Find element in array of hashes

Dear all,

i am trying to find my way in Ruby, but i am just a bignner. Here is my
problem:

I have two array of hashes:

_DownloadData << { :FileName => splitLine[0] ,
:Size => splitLine[4].to_i }

_FilesData << { :FileName => splitLine[8] ,
:Year => year ,
:Month => month ,
:Day => day ,
:Suffix => suffix ,
:JDay => jday ,
:Size => splitLine[4].to_i }

I would like to know if FileName from _FileesData is in _DownloadData
and later or if the two files have the same size.

I tried to write it like this:
if _DownloadData[:FileName].include?( _FilesData[:FileName] )

and i already got an error.

what i would like to write is something like this:
_FilesData.sort_by {|hash| hash.values_at(:Year, :Month, :Day, :Suffix )
}.each do |hash|
if _DownloadData[:FileName].include?( hash[:FileName] )
index = _DownloadData[:FileName].index?( _FilesData[:FileName] )
if _DownloadData:FileName == _FilesData[:FileName]
# do something
else
# do something else
end
end
end

My questions are:
how do i fine an element of array of hashes in another array of hashes?
How do i get accuess an array of hashes at a certen index.

Thanks

Thanks for the fast answer,

Robert K. wrote:

On 19.08.2008 18:13, Adgar M. wrote:

_FilesData << { :FileName => splitLine[8] ,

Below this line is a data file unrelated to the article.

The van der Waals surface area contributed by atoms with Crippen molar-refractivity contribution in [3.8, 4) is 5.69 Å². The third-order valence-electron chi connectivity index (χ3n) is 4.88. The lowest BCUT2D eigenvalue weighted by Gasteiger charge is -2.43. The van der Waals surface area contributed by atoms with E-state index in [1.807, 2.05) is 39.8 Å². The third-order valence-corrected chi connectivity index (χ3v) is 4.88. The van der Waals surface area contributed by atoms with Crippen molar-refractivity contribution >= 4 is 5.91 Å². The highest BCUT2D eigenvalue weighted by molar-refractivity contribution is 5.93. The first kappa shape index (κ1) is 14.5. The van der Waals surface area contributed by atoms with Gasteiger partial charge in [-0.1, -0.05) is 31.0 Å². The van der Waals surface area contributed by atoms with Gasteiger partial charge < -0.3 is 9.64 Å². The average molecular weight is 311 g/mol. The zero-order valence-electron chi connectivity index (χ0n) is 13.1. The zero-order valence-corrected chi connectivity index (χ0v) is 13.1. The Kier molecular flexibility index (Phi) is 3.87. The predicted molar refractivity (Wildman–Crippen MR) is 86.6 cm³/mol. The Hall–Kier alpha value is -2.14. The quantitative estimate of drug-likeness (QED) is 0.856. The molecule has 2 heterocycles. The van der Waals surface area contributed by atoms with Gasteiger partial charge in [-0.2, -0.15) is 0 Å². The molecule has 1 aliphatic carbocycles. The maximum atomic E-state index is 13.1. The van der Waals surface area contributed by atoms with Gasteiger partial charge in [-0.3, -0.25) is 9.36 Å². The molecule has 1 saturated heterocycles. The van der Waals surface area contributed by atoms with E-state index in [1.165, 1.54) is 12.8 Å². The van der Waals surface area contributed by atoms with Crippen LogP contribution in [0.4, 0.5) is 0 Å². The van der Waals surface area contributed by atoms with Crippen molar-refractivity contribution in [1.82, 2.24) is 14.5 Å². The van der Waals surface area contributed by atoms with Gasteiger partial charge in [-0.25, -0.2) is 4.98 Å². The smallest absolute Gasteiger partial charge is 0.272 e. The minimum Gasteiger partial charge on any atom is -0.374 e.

:Year => year ,
:Month => month ,
:Day => day ,
:Suffix => suffix ,
:JDay => jday ,
:Size => splitLine[4].to_i }

I assume _DownloadData and _FilesData are of type Array.

I would like to know if FileName from _FileesData is in _DownloadData
and later or if the two files have the same size.

I tried to write it like this:
if _DownloadData[:FileName].include?( _FilesData[:FileName] )

and i already got an error.

Well, if they are arrays you rather need something like this:

_DownloadData.each |dl|
x = _FilesData.find {|fl| fl[:FileName] == dl[:FileName]}
if x
# found
end
end

this x, is simply “true” or “fales”, it is not exactly the solution i am
searching for. I would like to find a file name from one array of hashes
in the array hashes and then to compair the file size of both identical
filenames…

But note that this is inefficient if you have multiple entries in both
arrays. In that case building a hash with the file name as key could
speed up things considerably.

Btw, conventionally variables in Ruby have all lowercase names with
underscores and no leading underscore.

Kind regards

robert

Thanks

On 19.08.2008 18:13, Adgar M. wrote:

_FilesData << { :FileName => splitLine[8] ,
:Year => year ,
:Month => month ,
:Day => day ,
:Suffix => suffix ,
:JDay => jday ,
:Size => splitLine[4].to_i }

I assume _DownloadData and _FilesData are of type Array.

I would like to know if FileName from _FileesData is in _DownloadData